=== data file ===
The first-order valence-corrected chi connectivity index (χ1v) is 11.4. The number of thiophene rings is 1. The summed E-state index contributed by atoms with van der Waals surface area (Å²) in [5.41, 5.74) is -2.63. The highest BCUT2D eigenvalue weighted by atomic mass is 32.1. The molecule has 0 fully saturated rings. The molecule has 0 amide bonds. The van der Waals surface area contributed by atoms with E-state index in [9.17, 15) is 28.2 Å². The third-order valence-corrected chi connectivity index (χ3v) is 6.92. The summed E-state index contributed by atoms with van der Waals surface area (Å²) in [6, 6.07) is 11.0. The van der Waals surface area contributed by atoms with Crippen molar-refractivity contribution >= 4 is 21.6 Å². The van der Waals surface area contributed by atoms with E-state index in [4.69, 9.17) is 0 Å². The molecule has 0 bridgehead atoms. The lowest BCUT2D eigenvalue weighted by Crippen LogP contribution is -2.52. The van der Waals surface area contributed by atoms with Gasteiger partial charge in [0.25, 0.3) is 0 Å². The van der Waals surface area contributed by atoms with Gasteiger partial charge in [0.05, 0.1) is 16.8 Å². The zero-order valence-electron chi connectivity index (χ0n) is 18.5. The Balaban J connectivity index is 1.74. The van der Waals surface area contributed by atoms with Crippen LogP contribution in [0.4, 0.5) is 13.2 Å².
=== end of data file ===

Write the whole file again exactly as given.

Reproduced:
The first-order valence-corrected chi connectivity index (χ1v) is 11.4. The number of thiophene rings is 1. The summed E-state index contributed by atoms with van der Waals surface area (Å²) in [5.41, 5.74) is -2.63. The highest BCUT2D eigenvalue weighted by atomic mass is 32.1. The molecule has 0 fully saturated rings. The molecule has 0 amide bonds. The van der Waals surface area contributed by atoms with E-state index in [9.17, 15) is 28.2 Å². The third-order valence-corrected chi connectivity index (χ3v) is 6.92. The summed E-state index contributed by atoms with van der Waals surface area (Å²) in [6, 6.07) is 11.0. The van der Waals surface area contributed by atoms with Crippen molar-refractivity contribution >= 4 is 21.6 Å². The van der Waals surface area contributed by atoms with E-state index in [4.69, 9.17) is 0 Å². The molecule has 0 bridgehead atoms. The lowest BCUT2D eigenvalue weighted by Crippen LogP contribution is -2.52. The van der Waals surface area contributed by atoms with Gasteiger partial charge in [0.25, 0.3) is 0 Å². The van der Waals surface area contributed by atoms with Gasteiger partial charge in [0.05, 0.1) is 16.8 Å². The zero-order valence-electron chi connectivity index (χ0n) is 18.5. The Balaban J connectivity index is 1.74. The van der Waals surface area contributed by atoms with Crippen LogP contribution in [0.4, 0.5) is 13.2 Å².